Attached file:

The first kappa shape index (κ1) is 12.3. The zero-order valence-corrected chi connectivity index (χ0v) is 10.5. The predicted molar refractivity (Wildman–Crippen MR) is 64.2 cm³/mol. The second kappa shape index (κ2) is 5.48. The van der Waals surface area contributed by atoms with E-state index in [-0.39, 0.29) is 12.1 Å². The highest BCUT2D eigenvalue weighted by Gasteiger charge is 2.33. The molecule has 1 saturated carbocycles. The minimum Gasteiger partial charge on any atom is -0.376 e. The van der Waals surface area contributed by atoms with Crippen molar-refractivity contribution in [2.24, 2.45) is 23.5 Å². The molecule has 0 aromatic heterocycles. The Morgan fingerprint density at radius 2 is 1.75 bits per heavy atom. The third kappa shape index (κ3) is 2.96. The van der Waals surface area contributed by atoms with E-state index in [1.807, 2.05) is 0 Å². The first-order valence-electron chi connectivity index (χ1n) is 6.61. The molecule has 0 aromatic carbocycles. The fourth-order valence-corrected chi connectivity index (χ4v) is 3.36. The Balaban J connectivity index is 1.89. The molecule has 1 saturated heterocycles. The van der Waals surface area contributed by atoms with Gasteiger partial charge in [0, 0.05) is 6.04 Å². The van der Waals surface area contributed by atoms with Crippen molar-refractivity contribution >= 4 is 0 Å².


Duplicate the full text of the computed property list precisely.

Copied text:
The first kappa shape index (κ1) is 12.3. The zero-order valence-corrected chi connectivity index (χ0v) is 10.5. The predicted molar refractivity (Wildman–Crippen MR) is 64.2 cm³/mol. The second kappa shape index (κ2) is 5.48. The van der Waals surface area contributed by atoms with E-state index in [-0.39, 0.29) is 12.1 Å². The highest BCUT2D eigenvalue weighted by Gasteiger charge is 2.33. The molecule has 1 saturated carbocycles. The minimum Gasteiger partial charge on any atom is -0.376 e. The van der Waals surface area contributed by atoms with Crippen molar-refractivity contribution in [2.24, 2.45) is 23.5 Å². The molecule has 0 aromatic heterocycles. The Morgan fingerprint density at radius 2 is 1.75 bits per heavy atom. The third kappa shape index (κ3) is 2.96. The van der Waals surface area contributed by atoms with E-state index in [1.807, 2.05) is 0 Å². The first-order valence-electron chi connectivity index (χ1n) is 6.61. The molecule has 0 aromatic carbocycles. The fourth-order valence-corrected chi connectivity index (χ4v) is 3.36. The Balaban J connectivity index is 1.89. The molecule has 1 saturated heterocycles. The van der Waals surface area contributed by atoms with Gasteiger partial charge in [0, 0.05) is 6.04 Å². The van der Waals surface area contributed by atoms with Crippen molar-refractivity contribution >= 4 is 0 Å².